Resilience is perhaps THE buzzword these days. But I have noticed that most people, even those who offer to increase your resilience, tend to define it in a particular way. That definition would be akin to mental toughness, an ability to withstand continuous knocks and setbacks without bending out of shape or losing touch with your values. But if you look up resilience in the dictionary there is another way to define it – as a kind of elasticity. Just like an elastic band stretching to absorb pressure and then snapping back into shape.
For a practical example of what resilience as elasticity is all about, there is the story of British tennis player, Emma Raducanu’s summer of ’21. This is, in my opinion, one of the greatest sporting stories of all time. At 18 years of age, having just completed her A levels and finished school, Emma Raducanu made a dream come true by getting through qualifying for the most prestigious tennis tournament in the world, Wimbledon. It got even better, going beyond her dreams, and she made it all the way to the round of 16. Then, with the entire, tennis-mad, nation watching her play on Court Nr 1, she started having breathing difficulties and ended up retiring from the match in the second set. She said later that the pressure and everything going on had been building and building and it came to a head during the match.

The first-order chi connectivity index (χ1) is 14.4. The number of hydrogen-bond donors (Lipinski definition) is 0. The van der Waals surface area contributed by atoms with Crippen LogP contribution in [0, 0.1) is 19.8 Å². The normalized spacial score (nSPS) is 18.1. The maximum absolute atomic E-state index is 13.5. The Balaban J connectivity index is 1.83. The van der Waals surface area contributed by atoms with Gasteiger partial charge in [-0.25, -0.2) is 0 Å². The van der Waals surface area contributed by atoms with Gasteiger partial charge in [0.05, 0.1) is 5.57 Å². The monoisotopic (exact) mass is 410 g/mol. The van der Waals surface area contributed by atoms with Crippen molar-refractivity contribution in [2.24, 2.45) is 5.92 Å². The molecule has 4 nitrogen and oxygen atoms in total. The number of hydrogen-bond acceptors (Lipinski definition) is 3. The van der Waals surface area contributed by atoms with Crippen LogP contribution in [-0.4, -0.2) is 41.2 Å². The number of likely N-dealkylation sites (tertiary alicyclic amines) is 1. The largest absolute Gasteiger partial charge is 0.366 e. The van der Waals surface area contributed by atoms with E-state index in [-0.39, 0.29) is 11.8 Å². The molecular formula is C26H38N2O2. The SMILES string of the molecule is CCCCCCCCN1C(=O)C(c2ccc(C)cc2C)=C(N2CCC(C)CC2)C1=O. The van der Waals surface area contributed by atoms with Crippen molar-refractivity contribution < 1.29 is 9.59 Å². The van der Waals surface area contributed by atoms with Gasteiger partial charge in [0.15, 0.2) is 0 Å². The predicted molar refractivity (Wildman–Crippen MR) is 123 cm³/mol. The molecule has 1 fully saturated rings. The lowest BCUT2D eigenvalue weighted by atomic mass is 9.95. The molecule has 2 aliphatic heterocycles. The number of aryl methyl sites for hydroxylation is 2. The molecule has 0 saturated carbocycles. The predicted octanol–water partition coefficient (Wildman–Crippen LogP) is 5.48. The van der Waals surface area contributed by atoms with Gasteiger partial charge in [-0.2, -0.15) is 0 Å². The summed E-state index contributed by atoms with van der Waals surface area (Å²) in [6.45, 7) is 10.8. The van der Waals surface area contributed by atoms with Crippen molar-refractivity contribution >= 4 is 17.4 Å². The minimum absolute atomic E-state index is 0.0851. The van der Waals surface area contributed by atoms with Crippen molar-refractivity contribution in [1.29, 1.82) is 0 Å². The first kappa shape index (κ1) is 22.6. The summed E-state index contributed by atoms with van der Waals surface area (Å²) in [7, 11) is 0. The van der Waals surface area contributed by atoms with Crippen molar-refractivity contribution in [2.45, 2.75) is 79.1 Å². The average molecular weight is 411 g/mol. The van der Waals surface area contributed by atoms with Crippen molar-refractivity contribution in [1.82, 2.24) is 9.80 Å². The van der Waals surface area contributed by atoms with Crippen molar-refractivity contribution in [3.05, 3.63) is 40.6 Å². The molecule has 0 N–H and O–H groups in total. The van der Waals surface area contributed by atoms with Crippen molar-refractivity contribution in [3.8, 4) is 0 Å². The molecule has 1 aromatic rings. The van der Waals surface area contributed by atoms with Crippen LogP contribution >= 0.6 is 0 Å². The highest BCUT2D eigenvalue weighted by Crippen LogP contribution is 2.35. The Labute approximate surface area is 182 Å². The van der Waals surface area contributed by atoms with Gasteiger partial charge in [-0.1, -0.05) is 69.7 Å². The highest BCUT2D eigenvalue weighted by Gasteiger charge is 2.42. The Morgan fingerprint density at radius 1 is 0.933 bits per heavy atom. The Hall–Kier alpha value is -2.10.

Incredibly, there was a significant outcry from sofa-commentators about how weak she was, and how she would never make it at the top level of sport. One, now famous, tweet by Piers Morgan read –
“Ms Raducanu’s a talented player but couldn’t handle the pressure & quit when she was losing badly. Not ‘brave’, just a shame. If I were her, I’d tell my fans to stop abusing McEnroe, & seek his advice on how to toughen up & become a champion like he was.”
There it is, the mistaking of strength for weakness in a nutshell.
8 weeks later, Raducanu was back competing at the famous US Open. She went through three rounds of qualifying and then proceeded to win round after round of the tournament proper, seven in total, culminating in beating Laylah Fernandez in the final to take the trophy. She did it without dropping a single set along the way and she became the first qualifier to win a major in the Open era.
What this magical story shows, without doubt, is that our common ideas around toughness and resilience need updating. Those who thought that Raducanu was not tough enough to make it in elite sport had another think coming (and were forced to make a comically swift U-turn). This should give us pause for thought about all the people out there that we are pre-judging for not having what it takes, or being resilient enough to hack ‘it’. Perhaps they do, and we just haven’t yet got the broad enough understanding of what resilience is. One thing we can be sure of is that there will always be people out there that show us how wrong our ideas were.